As we explained in the previous article, two Chinese geologists have recently come to the conclusion that the inner core of the Earth has slowed down, and now rotates more slowly than the rest of the Earth.
Fortunately, this change in the speed of the terrestrial core hasn’t any appreciable effects on our daily life. In fact, it is thought that the core of the Earth follows a seven-decade cycle, increasing and decreasing its speed every 35 years. A stop of the Earth’s inner core was already observed in the 1970s, and there wasn’t any important consequence.
One of the effects of this decrease in the speed of the Earth’s core is that the days become a little longer. However, this change is unnoticeable for humans. The authors of the study (Yi Yang and Xiaodong Song) have calculated that days will be one-thousandth of a second longer than before. Despite not having any direct impact on life on the planet, it will probably require some adjustments to the most precise atomic clocks, such as introducing leap seconds.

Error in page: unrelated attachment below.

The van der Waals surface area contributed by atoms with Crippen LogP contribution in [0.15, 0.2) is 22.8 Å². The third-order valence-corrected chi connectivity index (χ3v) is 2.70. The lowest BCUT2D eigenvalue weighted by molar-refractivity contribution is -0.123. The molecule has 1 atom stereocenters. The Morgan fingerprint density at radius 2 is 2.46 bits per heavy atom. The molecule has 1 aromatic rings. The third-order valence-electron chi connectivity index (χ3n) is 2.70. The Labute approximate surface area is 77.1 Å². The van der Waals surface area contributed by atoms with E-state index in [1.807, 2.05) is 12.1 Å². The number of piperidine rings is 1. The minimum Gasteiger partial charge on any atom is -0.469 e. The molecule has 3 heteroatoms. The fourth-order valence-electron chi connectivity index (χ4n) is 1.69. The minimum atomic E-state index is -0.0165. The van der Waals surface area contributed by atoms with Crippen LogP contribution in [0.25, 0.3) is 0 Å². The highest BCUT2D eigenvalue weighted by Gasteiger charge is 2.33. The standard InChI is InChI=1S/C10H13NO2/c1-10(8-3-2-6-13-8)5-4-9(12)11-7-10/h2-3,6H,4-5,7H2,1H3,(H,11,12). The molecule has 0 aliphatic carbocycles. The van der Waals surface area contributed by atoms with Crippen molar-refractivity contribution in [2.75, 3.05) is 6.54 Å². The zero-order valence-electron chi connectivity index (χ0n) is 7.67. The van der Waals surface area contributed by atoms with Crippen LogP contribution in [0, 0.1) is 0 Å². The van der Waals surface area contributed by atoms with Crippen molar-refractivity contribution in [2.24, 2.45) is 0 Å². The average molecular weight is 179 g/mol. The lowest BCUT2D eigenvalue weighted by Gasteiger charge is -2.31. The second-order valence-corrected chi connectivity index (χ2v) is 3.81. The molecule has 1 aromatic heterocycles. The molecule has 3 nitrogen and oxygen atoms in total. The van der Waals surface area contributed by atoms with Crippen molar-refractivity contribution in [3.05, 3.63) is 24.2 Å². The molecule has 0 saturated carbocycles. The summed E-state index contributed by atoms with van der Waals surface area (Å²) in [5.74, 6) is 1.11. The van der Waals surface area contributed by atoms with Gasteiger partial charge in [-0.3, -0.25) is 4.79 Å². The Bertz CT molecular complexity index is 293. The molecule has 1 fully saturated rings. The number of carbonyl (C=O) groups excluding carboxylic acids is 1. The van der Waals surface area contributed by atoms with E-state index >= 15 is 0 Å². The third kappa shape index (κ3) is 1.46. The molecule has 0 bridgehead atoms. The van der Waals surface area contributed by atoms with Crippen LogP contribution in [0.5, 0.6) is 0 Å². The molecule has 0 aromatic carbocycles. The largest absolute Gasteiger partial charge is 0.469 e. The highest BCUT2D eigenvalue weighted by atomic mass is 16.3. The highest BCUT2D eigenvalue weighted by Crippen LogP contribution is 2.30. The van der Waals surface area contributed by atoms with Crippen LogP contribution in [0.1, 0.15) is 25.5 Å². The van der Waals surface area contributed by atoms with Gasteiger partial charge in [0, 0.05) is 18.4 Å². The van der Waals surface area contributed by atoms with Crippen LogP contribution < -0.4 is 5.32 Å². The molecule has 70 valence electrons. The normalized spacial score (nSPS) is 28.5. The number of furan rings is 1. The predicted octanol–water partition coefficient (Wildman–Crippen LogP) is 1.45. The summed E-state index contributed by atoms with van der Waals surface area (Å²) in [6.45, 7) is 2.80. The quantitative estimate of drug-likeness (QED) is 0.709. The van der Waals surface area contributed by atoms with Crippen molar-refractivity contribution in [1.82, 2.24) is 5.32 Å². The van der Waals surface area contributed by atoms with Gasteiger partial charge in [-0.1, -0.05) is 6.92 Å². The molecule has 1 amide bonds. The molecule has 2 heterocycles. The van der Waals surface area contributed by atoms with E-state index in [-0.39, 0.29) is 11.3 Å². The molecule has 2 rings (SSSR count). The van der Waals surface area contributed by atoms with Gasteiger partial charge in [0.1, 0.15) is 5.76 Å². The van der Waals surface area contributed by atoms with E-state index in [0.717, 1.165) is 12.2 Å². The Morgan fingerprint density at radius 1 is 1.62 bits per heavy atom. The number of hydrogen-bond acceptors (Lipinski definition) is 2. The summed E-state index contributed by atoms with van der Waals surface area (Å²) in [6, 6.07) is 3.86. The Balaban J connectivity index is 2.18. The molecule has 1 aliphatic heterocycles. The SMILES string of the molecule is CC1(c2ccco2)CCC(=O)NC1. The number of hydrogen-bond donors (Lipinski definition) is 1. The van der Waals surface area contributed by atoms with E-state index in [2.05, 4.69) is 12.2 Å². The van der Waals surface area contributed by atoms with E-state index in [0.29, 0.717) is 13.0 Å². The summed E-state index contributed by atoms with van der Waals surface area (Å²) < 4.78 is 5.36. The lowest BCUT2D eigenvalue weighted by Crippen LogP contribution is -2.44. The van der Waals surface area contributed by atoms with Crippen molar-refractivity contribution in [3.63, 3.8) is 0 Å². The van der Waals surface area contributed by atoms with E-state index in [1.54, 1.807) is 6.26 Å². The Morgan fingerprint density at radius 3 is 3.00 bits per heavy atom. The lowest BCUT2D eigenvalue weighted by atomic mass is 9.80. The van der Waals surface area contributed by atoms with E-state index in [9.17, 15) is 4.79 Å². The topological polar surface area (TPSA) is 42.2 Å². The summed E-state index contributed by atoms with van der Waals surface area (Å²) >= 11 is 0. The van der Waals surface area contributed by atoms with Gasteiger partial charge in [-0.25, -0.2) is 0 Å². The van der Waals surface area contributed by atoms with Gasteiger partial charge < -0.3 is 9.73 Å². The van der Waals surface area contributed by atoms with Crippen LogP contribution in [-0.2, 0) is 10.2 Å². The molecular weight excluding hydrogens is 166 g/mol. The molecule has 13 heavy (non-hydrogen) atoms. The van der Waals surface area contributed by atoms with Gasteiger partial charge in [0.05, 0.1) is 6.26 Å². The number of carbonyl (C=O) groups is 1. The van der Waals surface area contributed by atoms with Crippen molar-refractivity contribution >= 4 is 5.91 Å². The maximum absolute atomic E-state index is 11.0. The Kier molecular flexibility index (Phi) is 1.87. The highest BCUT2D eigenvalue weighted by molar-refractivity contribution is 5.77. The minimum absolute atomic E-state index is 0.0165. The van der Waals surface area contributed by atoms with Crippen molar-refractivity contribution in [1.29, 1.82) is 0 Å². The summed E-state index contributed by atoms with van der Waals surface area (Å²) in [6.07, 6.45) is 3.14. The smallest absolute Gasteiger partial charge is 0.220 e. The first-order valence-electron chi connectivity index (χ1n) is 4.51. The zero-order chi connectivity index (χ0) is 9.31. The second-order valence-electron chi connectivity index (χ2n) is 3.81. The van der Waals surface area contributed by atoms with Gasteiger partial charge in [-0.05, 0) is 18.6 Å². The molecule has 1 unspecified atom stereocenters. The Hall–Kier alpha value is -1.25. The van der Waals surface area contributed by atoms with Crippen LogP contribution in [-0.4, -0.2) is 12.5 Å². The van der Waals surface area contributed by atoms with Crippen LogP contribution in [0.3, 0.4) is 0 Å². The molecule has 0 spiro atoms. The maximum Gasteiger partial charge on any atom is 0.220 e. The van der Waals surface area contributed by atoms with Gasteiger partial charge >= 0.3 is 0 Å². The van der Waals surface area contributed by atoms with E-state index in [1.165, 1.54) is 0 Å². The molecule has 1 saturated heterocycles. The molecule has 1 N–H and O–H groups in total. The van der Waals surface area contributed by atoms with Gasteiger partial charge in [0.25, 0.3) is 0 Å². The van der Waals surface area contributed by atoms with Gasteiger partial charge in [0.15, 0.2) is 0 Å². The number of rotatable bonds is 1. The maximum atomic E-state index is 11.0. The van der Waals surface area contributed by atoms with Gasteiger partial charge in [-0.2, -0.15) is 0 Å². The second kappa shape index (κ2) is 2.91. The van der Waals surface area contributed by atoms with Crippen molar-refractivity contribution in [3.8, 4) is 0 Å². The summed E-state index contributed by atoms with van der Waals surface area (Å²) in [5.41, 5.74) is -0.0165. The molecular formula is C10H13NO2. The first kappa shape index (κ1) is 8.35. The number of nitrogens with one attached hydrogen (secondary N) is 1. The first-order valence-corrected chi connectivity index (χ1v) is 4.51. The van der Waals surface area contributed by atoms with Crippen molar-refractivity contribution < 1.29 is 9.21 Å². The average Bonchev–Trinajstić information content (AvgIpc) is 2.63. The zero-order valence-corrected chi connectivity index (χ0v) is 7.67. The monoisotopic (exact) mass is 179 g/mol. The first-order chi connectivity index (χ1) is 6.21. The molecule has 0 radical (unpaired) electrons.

Terrestrial deformations, and effects on the magnetic field
Another effect that the decrease in the speed of the Earth’s core could entail is the appearance of minimal deformations on the surface of the Earth. This could lead to small changes in the sea level.
Finally, the slowdown of the Earth’s core also has some effects on the magnetic field of the planet. However, these effects aren’t critical, because it is the outer core (which surrounds the inner core) that is responsible for the magnetic field of the planet. According to the researchers, these variations in the magnetic field could affect the climate of the Earth. Nevertheless, this is only a hypothesis, that future studies should confirm.
As you can see, the changes in the speed of the inner core of the Earth haven’t any noticeable effects on life on the surface or in our daily life.